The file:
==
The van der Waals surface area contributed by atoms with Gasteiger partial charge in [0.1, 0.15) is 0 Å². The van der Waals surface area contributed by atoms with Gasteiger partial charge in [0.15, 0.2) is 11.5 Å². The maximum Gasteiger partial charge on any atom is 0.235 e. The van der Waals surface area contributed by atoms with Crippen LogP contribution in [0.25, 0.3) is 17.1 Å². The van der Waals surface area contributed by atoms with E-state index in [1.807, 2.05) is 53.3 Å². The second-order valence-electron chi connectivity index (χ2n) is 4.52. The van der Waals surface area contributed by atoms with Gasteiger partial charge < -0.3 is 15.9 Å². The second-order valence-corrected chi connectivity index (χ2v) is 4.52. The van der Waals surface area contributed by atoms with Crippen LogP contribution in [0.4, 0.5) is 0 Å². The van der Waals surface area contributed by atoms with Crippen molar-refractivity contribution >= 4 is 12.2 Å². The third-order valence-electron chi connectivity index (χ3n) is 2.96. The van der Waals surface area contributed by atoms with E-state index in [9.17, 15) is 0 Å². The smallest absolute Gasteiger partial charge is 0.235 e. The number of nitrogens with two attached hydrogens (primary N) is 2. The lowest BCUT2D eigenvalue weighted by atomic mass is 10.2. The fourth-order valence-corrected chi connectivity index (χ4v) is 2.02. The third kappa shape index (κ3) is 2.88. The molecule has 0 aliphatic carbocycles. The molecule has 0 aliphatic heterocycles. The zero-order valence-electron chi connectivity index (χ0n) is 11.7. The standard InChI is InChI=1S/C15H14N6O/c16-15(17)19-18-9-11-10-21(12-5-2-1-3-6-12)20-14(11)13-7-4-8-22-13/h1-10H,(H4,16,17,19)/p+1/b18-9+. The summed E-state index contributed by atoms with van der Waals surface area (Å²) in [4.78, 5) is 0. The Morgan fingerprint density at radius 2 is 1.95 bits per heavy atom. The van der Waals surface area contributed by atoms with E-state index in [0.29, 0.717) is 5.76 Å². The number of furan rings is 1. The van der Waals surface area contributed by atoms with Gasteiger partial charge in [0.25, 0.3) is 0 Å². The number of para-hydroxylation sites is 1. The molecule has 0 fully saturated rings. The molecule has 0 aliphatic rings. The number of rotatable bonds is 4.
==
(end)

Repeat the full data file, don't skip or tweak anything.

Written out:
The van der Waals surface area contributed by atoms with Gasteiger partial charge in [0.1, 0.15) is 0 Å². The van der Waals surface area contributed by atoms with Gasteiger partial charge in [0.15, 0.2) is 11.5 Å². The maximum Gasteiger partial charge on any atom is 0.235 e. The van der Waals surface area contributed by atoms with Crippen LogP contribution in [0.25, 0.3) is 17.1 Å². The van der Waals surface area contributed by atoms with E-state index in [1.807, 2.05) is 53.3 Å². The second-order valence-electron chi connectivity index (χ2n) is 4.52. The van der Waals surface area contributed by atoms with Gasteiger partial charge < -0.3 is 15.9 Å². The second-order valence-corrected chi connectivity index (χ2v) is 4.52. The van der Waals surface area contributed by atoms with Crippen LogP contribution in [0.4, 0.5) is 0 Å². The van der Waals surface area contributed by atoms with Crippen molar-refractivity contribution >= 4 is 12.2 Å². The third-order valence-electron chi connectivity index (χ3n) is 2.96. The van der Waals surface area contributed by atoms with E-state index in [9.17, 15) is 0 Å². The smallest absolute Gasteiger partial charge is 0.235 e. The number of nitrogens with two attached hydrogens (primary N) is 2. The lowest BCUT2D eigenvalue weighted by atomic mass is 10.2. The fourth-order valence-corrected chi connectivity index (χ4v) is 2.02. The third kappa shape index (κ3) is 2.88. The molecule has 0 aliphatic carbocycles. The molecule has 0 aliphatic heterocycles. The zero-order valence-electron chi connectivity index (χ0n) is 11.7. The standard InChI is InChI=1S/C15H14N6O/c16-15(17)19-18-9-11-10-21(12-5-2-1-3-6-12)20-14(11)13-7-4-8-22-13/h1-10H,(H4,16,17,19)/p+1/b18-9+. The summed E-state index contributed by atoms with van der Waals surface area (Å²) in [4.78, 5) is 0. The Morgan fingerprint density at radius 2 is 1.95 bits per heavy atom. The van der Waals surface area contributed by atoms with E-state index in [0.29, 0.717) is 5.76 Å². The number of furan rings is 1. The van der Waals surface area contributed by atoms with Gasteiger partial charge in [0.25, 0.3) is 0 Å². The number of para-hydroxylation sites is 1. The molecule has 0 fully saturated rings. The molecule has 0 aliphatic rings. The number of rotatable bonds is 4.